How to Become a Professional Writer: Step-by-Step Career Guide
Learn how to become a professional writer. Research the job duties and the education and training requirements and find out how to start a writing career.
Do I Want to Be a Professional Writer?
Writers convey information to an audience through the written word. Types of writers include copywriters, biographers, novelists, songwriters, playwrights, screenwriters and journalists. According to the U.S. Bureau of Labor Statistics (BLS), the majority of writers working in the country in 2012 were self-employed. Those who choose to work in the media world may need to live close to a metropolitan area, while those who choose to work in the film industry may need to live close to Los Angeles or New York. Other writers need only to have access to a computer. There is often strong competition for writing jobs, as they can be creatively rewarding. Those who adjust to new mediums in writing may have an advantage over the competition, according to the BLS.
The educational requirements to become a writer vary greatly by employer and situation. To work as a journalist, aspiring writers will often need a bachelor's degree. Other common degrees for aspiring writers include those in English, communications or creative writing. The following table includes important requirements for writers from the BLS:
|Degree Level||Bachelor's degree is preferred by many employers|
|Degree Field||English, journalism, communications or another relevant field|
|Experience||Little experience for entry-level positions; 1-5 years experience for technical writers|
|Key Skills||Strong verbal and written communication skills, persuasive skills, creativity|
|Computer Skills||Blogging software, web update programming|
Step 1: Earn a Bachelor's Degree
Bachelor's degree programs in English, journalism or communications can offer preparation for this career. Programs that focus on specific areas of writing, such as screenwriting or playwriting, are also available. Individuals with writing ability and an undergraduate degree in a specific field may consider technical writing training.
Any of these programs can teach students the fundamentals of the field. For example, a prospective journalist can take courses in ethics and investigation, while a fiction writer would study character development.
- Create a portfolio. Even entry-level writers will need to be able to show examples of the work that they have done. This can include writing for an internship, local paper or play. School projects can also be used as work samples to build a portfolio.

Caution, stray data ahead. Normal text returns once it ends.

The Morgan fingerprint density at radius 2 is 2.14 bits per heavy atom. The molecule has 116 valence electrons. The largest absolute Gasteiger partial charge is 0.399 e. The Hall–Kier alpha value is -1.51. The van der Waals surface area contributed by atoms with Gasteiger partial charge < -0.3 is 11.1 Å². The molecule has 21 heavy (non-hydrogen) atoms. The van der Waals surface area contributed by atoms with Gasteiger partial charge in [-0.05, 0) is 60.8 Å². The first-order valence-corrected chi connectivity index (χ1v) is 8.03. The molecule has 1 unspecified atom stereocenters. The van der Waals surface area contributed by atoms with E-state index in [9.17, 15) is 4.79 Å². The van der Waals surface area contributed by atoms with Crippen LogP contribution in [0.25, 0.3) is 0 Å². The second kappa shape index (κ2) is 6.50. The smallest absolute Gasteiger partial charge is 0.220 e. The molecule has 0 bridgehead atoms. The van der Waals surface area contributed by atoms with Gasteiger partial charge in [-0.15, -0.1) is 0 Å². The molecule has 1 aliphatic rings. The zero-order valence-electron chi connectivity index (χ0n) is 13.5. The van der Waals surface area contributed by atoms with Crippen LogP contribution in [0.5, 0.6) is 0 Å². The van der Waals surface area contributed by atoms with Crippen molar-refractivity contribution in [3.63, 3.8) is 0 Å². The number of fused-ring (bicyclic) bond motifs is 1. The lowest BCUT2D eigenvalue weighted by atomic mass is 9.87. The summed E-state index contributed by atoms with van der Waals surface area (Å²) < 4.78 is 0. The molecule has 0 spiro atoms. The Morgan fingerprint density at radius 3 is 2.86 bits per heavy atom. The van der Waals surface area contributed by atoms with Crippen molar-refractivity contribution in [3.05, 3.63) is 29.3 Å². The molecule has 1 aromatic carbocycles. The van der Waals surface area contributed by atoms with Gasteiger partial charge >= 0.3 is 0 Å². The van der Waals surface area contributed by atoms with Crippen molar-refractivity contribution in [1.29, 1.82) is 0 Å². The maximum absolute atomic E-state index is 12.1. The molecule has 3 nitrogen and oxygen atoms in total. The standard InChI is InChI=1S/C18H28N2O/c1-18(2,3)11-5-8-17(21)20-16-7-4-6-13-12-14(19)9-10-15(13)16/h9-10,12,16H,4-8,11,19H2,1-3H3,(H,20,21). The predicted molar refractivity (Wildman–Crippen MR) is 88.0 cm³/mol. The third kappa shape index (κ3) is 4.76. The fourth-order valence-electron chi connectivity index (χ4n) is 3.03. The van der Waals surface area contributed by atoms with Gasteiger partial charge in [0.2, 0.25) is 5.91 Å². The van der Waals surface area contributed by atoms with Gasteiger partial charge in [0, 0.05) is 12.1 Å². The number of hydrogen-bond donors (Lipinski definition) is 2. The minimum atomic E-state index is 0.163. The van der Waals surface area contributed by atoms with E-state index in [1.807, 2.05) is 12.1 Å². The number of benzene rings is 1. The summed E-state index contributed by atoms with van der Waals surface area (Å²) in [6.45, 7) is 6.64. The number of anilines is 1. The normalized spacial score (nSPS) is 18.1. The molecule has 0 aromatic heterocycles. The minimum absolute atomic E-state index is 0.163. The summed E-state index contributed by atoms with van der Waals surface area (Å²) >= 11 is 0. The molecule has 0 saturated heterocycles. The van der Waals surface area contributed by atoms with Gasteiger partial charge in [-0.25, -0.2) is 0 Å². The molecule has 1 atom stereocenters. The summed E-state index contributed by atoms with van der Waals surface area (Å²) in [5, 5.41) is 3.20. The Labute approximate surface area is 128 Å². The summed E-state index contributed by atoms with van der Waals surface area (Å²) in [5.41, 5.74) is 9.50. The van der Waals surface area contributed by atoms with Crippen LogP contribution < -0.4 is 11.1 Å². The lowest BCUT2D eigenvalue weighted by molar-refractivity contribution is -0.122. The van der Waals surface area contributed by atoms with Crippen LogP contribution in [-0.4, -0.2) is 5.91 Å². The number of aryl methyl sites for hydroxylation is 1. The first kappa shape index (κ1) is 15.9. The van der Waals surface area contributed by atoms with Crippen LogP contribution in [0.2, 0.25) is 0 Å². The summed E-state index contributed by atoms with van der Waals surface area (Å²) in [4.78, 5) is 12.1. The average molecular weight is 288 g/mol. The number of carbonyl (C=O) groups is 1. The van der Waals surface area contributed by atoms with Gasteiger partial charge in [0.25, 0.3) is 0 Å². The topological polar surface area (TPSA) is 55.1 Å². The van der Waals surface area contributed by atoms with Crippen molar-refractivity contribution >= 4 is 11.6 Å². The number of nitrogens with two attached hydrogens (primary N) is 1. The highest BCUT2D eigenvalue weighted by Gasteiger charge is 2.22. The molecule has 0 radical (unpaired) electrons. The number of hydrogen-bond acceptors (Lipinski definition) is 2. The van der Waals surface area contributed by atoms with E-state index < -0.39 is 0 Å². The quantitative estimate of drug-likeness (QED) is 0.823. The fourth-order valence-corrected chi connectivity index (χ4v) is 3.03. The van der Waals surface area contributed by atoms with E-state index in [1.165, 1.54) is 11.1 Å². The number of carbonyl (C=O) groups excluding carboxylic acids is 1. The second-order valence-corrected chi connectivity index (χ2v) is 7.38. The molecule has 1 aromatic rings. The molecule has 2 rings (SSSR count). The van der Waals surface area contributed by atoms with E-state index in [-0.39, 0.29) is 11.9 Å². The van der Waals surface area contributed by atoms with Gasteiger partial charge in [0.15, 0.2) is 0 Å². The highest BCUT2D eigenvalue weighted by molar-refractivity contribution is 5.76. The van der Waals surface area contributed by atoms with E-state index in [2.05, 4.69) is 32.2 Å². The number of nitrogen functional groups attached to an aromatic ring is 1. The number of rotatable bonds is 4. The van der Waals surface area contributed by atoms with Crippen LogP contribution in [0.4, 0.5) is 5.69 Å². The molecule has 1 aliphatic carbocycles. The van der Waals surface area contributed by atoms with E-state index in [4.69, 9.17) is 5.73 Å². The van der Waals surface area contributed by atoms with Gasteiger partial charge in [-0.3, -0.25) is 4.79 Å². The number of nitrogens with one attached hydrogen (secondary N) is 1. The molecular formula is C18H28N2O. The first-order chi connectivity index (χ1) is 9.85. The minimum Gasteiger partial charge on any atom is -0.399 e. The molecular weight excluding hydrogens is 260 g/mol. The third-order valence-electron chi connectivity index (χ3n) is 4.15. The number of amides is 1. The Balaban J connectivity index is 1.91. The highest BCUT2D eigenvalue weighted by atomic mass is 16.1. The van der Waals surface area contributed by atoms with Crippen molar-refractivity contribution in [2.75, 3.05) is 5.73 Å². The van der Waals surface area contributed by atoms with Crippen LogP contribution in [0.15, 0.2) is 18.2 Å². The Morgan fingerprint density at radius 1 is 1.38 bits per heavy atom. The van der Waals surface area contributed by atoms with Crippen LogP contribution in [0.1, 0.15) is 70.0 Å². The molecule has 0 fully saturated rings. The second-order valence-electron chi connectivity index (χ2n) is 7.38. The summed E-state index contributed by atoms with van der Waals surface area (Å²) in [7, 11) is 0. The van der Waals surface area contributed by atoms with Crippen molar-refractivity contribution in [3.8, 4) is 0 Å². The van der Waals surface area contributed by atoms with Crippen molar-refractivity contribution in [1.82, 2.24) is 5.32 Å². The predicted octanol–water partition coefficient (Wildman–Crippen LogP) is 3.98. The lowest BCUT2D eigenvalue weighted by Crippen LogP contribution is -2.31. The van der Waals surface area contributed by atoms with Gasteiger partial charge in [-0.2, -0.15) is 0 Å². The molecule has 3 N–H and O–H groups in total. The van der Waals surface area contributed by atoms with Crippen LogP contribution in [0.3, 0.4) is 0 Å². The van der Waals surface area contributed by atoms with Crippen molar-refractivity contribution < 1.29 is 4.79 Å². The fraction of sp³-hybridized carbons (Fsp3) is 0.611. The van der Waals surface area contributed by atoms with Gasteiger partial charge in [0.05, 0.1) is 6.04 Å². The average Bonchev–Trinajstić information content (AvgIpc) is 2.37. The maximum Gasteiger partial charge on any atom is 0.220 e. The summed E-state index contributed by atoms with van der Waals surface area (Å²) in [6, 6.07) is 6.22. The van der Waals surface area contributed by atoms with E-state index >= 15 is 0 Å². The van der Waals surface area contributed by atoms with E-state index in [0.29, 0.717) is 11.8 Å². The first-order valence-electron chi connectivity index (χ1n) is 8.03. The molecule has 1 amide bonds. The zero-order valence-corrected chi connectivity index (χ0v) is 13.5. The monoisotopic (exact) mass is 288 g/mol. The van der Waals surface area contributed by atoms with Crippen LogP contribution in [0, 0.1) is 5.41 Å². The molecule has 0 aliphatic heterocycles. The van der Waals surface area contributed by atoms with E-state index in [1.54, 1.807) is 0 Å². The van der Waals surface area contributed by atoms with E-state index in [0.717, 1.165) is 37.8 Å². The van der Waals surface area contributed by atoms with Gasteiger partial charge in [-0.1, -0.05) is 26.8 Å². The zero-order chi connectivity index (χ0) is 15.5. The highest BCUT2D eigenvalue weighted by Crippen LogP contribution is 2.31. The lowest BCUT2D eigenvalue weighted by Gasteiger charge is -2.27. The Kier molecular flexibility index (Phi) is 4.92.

- Learn to write for electronic publications. Online publications are hiring writers while demand for print media is in decline, according to the BLS. Learning to produce for the web can make writers more marketable. In can be important to keep in mind that people don't just read on the web, but watch video as well.
- Take business courses. In 2011, the BLS noted that 68% of writers and authors were self-employed. Writers could take business courses to help understand how to manage a small business or sole proprietorship.
Step 2: Gain Work Experience
Many writers start at smaller publications and work their way up to larger and more prestigious organizations as they gain experience. Journalists start at small newspapers and move to larger papers or magazines. Some newspaper and magazine writers move forward to write books. Copywriters start on local ads and move to national accounts with experience. Employers may prefer that technical writers gain experience in the technical field, and then focus on writing.
- Build a following. Writers can advance by building a reputation, which can mean starting a blog to build experience writing and gaining a following. Screenwriters or playwrights may produce video for online users.
- Learn to cope with rejection. Editors, producers, publishers, critics and an audience may critique a writer's work. Freelance writers regularly have story ideas rejected, so it is important to learn ways to deal with criticism.
Step 3: Pursue Graduate Studies
It is not required for professional writers to have a graduate degree. However, in some instances, a master's degree can improve a candidate's marketability. Technical writers with an undergraduate degree in computer science may find a graduate degree in journalism or communications helpful. An individual with an English degree may find a graduate degree in communications will give them a competitive edge as a copywriter. Furthermore, a master's degree program often requires a thesis or project that can be used as a work sample.
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